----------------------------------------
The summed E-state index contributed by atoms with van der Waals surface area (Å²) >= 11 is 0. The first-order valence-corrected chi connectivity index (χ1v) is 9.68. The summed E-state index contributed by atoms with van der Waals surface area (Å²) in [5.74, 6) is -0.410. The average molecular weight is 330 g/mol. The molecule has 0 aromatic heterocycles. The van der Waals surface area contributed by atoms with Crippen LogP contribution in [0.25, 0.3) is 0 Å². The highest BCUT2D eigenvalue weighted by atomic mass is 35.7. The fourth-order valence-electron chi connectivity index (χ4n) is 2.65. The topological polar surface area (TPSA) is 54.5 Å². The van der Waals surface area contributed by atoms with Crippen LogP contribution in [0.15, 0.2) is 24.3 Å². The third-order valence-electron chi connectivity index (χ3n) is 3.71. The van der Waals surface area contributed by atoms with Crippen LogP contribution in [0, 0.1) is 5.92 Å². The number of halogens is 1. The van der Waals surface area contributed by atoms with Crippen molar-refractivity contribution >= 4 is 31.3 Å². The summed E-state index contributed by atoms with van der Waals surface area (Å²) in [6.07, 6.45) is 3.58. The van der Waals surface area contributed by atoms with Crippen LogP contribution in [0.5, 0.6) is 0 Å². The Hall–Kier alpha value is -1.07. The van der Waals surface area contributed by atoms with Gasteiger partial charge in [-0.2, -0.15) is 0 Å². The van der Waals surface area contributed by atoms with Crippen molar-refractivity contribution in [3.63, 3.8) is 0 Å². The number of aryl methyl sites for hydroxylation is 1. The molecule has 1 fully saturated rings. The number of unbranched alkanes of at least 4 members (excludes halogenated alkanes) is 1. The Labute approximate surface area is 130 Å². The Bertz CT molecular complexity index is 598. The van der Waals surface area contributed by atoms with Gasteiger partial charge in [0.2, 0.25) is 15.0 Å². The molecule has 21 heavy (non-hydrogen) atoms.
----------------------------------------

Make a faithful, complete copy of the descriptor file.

The summed E-state index contributed by atoms with van der Waals surface area (Å²) >= 11 is 0. The first-order valence-corrected chi connectivity index (χ1v) is 9.68. The summed E-state index contributed by atoms with van der Waals surface area (Å²) in [5.74, 6) is -0.410. The average molecular weight is 330 g/mol. The molecule has 0 aromatic heterocycles. The van der Waals surface area contributed by atoms with Crippen LogP contribution in [0.25, 0.3) is 0 Å². The highest BCUT2D eigenvalue weighted by atomic mass is 35.7. The fourth-order valence-electron chi connectivity index (χ4n) is 2.65. The topological polar surface area (TPSA) is 54.5 Å². The van der Waals surface area contributed by atoms with Crippen LogP contribution in [0.15, 0.2) is 24.3 Å². The third-order valence-electron chi connectivity index (χ3n) is 3.71. The van der Waals surface area contributed by atoms with Crippen LogP contribution in [0, 0.1) is 5.92 Å². The number of halogens is 1. The van der Waals surface area contributed by atoms with Crippen molar-refractivity contribution >= 4 is 31.3 Å². The summed E-state index contributed by atoms with van der Waals surface area (Å²) in [6.07, 6.45) is 3.58. The van der Waals surface area contributed by atoms with Crippen LogP contribution in [0.5, 0.6) is 0 Å². The Hall–Kier alpha value is -1.07. The van der Waals surface area contributed by atoms with Gasteiger partial charge in [-0.2, -0.15) is 0 Å². The van der Waals surface area contributed by atoms with Crippen molar-refractivity contribution in [3.63, 3.8) is 0 Å². The number of aryl methyl sites for hydroxylation is 1. The molecule has 1 fully saturated rings. The number of unbranched alkanes of at least 4 members (excludes halogenated alkanes) is 1. The Labute approximate surface area is 130 Å². The Bertz CT molecular complexity index is 598. The van der Waals surface area contributed by atoms with Gasteiger partial charge in [0.2, 0.25) is 15.0 Å². The molecule has 21 heavy (non-hydrogen) atoms.